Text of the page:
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Caution! You Don't Want to End Up in the Disaster Giving Hall of Shame

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In philanthropy, strategic giving of time, talent, and treasure can increase impact. However, in disaster philanthropy, effective and efficient giving can make the difference between life and death. Remember the next time you watch coverage of the effects of Typhoon Haiyan that empathy is about giving people what they need when they need it, rather than doing something to mitigate your own pain at watching others' suffering. So when you're asking people, "Why does everyone just want my cash?" refer to the Center for International Disaster Information (CIDI), which I think does a good job answering that question with these points regarding relief giving:

• Remember that disaster situations evolve quickly, and specific in-kind needs can be unpredictable. Cash donations provide relief organizations with agility, and they are able to purchase what is needed as new requirements arise.
• Giving cash enables relief organizations to purchase supplies locally, stimulating the recently impacted economy and providing both cash flow and employment to those impacted by the disaster.
• There are no transportation costs, customs fees, delays, or logistical issues when cash is given, and relief workers are able to dedicate their time to coordinating vital emergency care instead of being distracted by sorting and storing piles of in-kind gifts.
• When goods are purchased locally, they are more likely to be familiar commodities to survivors, and they are fresh and arrive quickly without extraneous transportation and storage costs. The goods purchased are also guaranteed to be more culturally, nutritionally, and environmentally appropriate for specific communities.

If you feel that you must give in-kind and do not want to end up in the Disaster Giving Hall of Shame, go to CIDI's website to be schooled on how to send in-kind gifts, because unless you run a logistics company, we all have a lot of learning to do.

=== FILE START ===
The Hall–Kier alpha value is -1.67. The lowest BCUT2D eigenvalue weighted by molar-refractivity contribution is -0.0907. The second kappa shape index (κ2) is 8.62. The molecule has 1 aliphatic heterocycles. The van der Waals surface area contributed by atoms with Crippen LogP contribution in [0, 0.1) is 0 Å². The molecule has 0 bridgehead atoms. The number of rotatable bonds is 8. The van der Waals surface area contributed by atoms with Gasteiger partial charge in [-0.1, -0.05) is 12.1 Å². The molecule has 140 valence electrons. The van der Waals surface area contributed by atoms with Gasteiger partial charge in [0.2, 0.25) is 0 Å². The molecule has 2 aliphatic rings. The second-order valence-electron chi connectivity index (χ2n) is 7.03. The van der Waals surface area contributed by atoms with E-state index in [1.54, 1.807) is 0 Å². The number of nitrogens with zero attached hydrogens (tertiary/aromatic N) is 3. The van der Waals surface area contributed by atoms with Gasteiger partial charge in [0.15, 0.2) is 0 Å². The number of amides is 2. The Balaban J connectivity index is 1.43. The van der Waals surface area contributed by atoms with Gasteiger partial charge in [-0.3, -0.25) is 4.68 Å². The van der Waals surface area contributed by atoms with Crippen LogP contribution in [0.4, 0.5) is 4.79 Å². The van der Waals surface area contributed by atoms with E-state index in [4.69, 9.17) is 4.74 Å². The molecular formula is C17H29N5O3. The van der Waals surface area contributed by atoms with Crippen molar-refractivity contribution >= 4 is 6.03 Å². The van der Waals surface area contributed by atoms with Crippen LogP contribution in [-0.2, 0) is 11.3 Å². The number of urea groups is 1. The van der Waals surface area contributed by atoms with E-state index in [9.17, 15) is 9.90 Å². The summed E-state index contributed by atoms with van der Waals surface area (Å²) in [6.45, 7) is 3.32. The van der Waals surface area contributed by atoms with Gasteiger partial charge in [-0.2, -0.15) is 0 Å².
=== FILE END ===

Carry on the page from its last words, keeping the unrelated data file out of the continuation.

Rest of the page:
The old adage, "One person's trash is another person's treasure" certainly does not apply here. But even wonderful items like plush brand new toys and last year's Prada shoes are not appropriate. We need to think rationally. I promise you, from what we have learned from past disasters, those goods will end up locked in an expensive storage container in Honolulu, and will never reach the intended recipients. By the way, owner of those old Prada shoes, my address is...

If you really want to make my Disaster Giving Hall of Fame, donate now to help later. This is for people that understand the long-view, and that the rebuilding process will take many years. Do not just donate once; donate many times. Follow disaster experts like the Center for Disaster Philanthropy (CDP), as they dedicate their knowledge and raised funds to returning the Philippines to normalcy and better. Hold onto your money for mental health issues, for planning and resettling communities, and for new preparedness and mitigation techniques. CDP has set up a Typhoon Haiyan Recovery Fund specifically looking at medium- and long-term recovery and rebuilding in the Philippines.

And if you think that you don't have something to give materially, you're wrong. Here's what you can do: hug your children or someone else's (provided that they know you), send spirit and healing through your love and good intentions, volunteer for a social cause in your own backyard, help your local Filipino community, and remember that when the media stops covering this, the devastation does not go away.